What To Look For
Domestic violence is not limited to heterosexual relationships and can affect individuals of all sexual orientations and genders. Within the LGBTQ+ community, intimate partner violence occurs at a rate equal to or even higher than that of the heterosexual community.
LGBTQ+ individuals may experience unique forms of intimate partner violence as well as distinctive barriers to seeking help due to fear of discrimination or bias.
Although the response to LGBTQ+ victims of domestic violence is gradually improving, the LGBTQ+ community if often met with ineffective and victimizing legal responses. Forty-five percent of victims do not report the violence they experience to police because they believe it will not help them.
Further more, members of the LGBTQ+ community may be denied assistance and domestic violence services as a result of homophobia, transphobia, and biphobia.
Sexual Minority Men
- According to the NISVS, bisexual men seem more likely to report ever having experienced IPV than heterosexual men, and gay men seem less likely than heterosexual men to report ever having experienced IPV. However, these differences are not statistically significant.
- One study that used a representative sample estimated that 26.9% of gay men had experienced IPV in their lifetimes and 12.1% had experienced IPV in the past year (Goldberg et al, 2013).
- Another study estimated a lifetime prevalence of IPSA among sexual minority men of 3.1% among gay men, as well as among bisexual men and MSM (Messinger, 2011).
There are several aspects of intimate partner violence which can be unique to the LGBTQ+ community.
“Outing” or threatening to reveal one partner’s sexual orientation/gender identity may be used as a tool of abuse in violent relationships and may also be a barrier which reduces the likelihood of help-seeking for the abuse.
Prior experiences of physical or psychological trauma, such as bullying and hate crime, may make LGBTQ+ victims of domestic violence less likely to see help.
Recent research shows that LGBTQ members fall victim to domestic violence at equal or even higher rates compared to their heterosexual counterparts.
Seeking help can be complicated
LGBTQ+ survivors may be afraid to reach out for help for some unique reasons:
Systematic discrimination: Survivors may fear being denied resources because of their LGBTQ+ identity. They may also fear that the resources will not be inclusive or supportive of their identity.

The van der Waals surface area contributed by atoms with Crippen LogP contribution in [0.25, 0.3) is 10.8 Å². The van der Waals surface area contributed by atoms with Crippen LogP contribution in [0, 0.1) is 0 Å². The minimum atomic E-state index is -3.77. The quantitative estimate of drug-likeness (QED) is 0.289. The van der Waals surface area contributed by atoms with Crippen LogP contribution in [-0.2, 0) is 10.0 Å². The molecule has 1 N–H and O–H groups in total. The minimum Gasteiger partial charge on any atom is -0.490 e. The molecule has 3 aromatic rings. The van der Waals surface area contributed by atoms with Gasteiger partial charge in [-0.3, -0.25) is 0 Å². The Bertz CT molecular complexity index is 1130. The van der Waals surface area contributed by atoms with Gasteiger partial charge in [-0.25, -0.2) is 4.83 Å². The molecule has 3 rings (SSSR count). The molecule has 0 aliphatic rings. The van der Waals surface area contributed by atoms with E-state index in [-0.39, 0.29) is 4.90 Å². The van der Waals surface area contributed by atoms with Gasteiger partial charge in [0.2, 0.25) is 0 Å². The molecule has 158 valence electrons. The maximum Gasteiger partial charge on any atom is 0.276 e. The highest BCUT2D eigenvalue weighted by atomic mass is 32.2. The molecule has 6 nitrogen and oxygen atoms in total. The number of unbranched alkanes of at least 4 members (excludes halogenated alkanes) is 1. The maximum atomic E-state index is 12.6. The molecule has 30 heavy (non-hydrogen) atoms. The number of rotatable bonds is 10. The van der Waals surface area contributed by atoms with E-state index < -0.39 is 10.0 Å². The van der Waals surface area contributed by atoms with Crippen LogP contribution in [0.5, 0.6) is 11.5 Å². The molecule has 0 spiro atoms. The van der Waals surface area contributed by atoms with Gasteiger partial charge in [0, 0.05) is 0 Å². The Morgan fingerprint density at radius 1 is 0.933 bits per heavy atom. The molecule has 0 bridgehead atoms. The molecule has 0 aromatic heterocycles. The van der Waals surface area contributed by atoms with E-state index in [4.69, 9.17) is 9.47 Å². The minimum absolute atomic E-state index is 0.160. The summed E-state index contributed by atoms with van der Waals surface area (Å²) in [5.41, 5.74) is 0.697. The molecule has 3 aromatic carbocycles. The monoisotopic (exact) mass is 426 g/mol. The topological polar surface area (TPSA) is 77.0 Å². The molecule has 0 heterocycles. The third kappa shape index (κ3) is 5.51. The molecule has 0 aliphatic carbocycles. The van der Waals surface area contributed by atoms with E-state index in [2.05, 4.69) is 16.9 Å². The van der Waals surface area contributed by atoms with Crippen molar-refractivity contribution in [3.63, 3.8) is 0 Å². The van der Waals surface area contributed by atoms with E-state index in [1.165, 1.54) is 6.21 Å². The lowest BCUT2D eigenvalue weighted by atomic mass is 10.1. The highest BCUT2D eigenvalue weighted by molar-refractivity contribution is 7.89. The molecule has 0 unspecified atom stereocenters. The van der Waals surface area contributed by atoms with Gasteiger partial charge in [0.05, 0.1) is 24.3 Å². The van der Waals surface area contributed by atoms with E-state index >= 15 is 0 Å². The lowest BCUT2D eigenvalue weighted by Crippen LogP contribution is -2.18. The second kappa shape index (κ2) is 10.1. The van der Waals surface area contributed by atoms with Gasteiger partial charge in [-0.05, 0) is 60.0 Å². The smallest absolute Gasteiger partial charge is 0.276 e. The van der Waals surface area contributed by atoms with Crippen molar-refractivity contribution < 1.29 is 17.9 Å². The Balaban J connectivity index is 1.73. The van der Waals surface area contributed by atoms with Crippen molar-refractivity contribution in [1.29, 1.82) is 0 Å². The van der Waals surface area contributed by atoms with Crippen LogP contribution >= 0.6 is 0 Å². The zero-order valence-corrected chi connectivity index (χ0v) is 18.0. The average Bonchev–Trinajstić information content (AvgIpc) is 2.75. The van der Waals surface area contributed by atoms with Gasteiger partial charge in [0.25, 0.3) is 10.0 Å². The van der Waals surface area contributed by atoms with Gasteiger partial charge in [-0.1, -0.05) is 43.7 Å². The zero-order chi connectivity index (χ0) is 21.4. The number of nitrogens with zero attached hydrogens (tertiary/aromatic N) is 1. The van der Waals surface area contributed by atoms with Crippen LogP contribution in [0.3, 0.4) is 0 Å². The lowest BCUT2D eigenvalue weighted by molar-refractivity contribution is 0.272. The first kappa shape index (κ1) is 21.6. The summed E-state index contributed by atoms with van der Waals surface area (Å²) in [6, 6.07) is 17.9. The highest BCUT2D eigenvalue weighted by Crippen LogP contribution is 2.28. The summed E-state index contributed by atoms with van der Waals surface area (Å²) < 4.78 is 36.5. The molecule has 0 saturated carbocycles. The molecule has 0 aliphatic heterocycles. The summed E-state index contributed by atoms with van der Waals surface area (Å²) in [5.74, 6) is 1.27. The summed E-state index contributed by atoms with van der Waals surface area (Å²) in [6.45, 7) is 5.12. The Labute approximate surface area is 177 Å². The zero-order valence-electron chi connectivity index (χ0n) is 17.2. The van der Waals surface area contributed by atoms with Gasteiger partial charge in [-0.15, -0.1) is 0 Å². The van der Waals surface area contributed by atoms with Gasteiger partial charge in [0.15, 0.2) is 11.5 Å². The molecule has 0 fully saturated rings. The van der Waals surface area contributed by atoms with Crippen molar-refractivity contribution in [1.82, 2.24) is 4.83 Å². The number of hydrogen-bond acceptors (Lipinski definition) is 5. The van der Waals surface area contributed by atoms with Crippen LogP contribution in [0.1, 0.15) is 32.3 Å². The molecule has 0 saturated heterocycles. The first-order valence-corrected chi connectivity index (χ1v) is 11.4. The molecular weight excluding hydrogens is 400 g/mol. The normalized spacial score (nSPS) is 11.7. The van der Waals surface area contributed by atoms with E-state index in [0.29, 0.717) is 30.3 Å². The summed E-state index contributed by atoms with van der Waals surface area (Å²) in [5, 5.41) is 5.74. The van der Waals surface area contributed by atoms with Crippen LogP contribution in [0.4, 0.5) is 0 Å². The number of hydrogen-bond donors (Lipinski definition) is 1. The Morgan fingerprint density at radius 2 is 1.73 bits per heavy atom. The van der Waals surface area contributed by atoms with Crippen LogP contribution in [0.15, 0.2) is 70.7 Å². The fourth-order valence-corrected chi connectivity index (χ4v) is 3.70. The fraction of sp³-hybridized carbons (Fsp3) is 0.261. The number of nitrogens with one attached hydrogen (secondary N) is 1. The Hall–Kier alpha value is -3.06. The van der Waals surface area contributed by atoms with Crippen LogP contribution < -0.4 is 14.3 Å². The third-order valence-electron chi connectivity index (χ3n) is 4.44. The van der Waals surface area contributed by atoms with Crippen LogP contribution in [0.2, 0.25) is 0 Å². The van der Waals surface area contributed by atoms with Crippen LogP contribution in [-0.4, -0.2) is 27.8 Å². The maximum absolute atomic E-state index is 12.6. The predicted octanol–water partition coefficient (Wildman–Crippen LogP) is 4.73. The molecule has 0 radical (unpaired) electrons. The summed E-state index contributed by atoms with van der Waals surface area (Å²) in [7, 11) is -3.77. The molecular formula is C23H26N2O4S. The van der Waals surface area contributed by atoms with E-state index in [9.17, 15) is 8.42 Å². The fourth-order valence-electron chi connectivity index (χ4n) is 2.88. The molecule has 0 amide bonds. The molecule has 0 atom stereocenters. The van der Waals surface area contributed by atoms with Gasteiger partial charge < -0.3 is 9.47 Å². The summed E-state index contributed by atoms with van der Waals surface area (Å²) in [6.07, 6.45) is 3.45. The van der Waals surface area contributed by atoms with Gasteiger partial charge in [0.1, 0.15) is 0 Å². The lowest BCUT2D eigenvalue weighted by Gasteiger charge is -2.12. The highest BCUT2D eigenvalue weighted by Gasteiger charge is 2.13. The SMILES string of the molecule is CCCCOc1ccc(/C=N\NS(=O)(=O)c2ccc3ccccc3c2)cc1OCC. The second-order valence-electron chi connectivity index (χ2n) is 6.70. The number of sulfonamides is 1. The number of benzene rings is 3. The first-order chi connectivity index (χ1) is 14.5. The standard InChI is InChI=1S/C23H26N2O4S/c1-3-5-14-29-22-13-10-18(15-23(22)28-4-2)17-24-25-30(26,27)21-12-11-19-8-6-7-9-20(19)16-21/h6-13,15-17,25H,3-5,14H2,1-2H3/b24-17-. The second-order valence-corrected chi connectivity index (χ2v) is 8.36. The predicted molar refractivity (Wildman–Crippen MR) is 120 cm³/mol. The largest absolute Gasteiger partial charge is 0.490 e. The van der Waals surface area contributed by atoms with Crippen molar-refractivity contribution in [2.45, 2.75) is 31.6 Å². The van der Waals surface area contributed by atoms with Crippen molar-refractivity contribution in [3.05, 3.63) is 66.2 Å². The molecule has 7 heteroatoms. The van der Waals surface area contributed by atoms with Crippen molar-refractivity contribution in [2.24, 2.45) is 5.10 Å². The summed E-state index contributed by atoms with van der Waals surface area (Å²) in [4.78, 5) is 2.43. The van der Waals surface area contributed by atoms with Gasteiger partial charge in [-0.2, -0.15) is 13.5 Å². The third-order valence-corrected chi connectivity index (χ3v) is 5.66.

Community relations: It is common for LGBTQ+ communities to gather in “safe spaces,” or areas that are supportive of their identities. A survivor could have a higher probability of running into their abuser in these shared spaces.
Identity abuse: The abuser may weaponize the identity of the survivor and threaten to out the survivor to people in their life. The survivor may be manipulated into thinking that this is “normal” in LGBTQ+ relationships or that they are “not enough” of their identity.
All LGBTQ+ survivors deserve to feel supported and affirmed when experiencing IPV. When reaching out for help can feel scary, responding to survivors with compassion and support is even more important.
What you can do
The LGBTQ+ community faces different risks when experiencing interpersonal violence, fortunately there are some easy actions you can take to support LGBTQ+ survivors:
Learn about how to create and model healthy relationships in all parts of your life. Don’t assume that someone’s relationship must be healthy or unhealthy because of their gender or sexuality.
Get familiar with local resources for all survivors of domestic violence. Share the information with your communities!
Educate yourself on how to support and be an ally to the LGBTQ+ community. If someone tells you they’re experiencing IPV, believe them, and tell them they’re not responsible for the behavior of their partner.
Also make it clear that people should be accountable for their own behavior. Sexual orientation or gender identity are not excuses for harming a partner.
Follow LGBTQ+ activists on social media to stay up to date with current issues.
Together, we can build a future that is free from interpersonal violence for all communities and identities.